Here is a whole bunch of information about the numerical calculations and VPython standards.
- You can install VPython by going to http://www.vpython.org
- If you don’t want to do that, you can use GlowScript (essentially web-based vpython)
- The computers in Pursley Hall 109 (computer lab) have vpython installed on them also.
- If you want to write a numerical calculation in something, that’s fine – I need to be able to figure out what you did though. Vpython is going to be the easiest for both you and me.
- I understand some of you have never done any type of programming, that’s ok. If you want some super simple python tutorials, you might want to start with Code.org. Scroll down to the python tutorials.
- Also, I added two documents in Moodle that step you through the process of making a vpython program. Also, there is a useful youtube channel.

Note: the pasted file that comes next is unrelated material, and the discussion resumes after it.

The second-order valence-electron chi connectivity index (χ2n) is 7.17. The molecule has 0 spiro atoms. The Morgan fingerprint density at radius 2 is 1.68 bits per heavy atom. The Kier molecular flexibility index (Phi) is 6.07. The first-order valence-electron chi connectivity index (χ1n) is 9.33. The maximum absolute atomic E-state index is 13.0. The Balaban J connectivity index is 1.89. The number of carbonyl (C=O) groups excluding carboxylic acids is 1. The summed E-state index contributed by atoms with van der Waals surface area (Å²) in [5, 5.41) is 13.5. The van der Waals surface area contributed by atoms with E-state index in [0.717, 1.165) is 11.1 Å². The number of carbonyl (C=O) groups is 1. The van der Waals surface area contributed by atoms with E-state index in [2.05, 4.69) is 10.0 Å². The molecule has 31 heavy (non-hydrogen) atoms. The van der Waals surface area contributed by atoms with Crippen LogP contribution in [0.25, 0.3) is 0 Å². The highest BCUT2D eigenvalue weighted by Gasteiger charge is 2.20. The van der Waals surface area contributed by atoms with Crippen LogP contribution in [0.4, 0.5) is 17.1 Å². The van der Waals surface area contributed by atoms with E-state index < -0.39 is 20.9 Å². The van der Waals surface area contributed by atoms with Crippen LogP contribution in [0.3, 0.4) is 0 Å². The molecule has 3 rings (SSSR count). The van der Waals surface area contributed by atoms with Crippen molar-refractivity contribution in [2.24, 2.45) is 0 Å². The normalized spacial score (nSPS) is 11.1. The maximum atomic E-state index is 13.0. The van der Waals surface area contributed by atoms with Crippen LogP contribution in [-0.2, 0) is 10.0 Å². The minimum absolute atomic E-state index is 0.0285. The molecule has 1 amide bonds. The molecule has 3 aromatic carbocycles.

- Here is an older tutorial on how to install vpython (made by a PHYS 221 student). It’s mostly valid still http://youtu.be/vaARfAySbQ8
That should be enough to get you started. This Thursday I will be in Pursely Hall 109 from 1:30-2:30. If you need help, stop by and ask questions.
I already have a vpython standard listed on the standards page. Here are some more details (this will be the only standard that won’t also have an in-class quiz).
- The first submission of the standard will be due Feb 19.
- You need to write a numerical calculation to model some motion.
- Create a screencast in which you briefly go over your code and show how it runs.
- If you get something to run, I will assign points based on the following: 3 points for a constant force problem, 4 points for non-constant forces problem, 5 points for an interesting problem that can’t be solved analytically.
- For this particular standard, if you want to opt-out of the video screencast you can show me your code in person.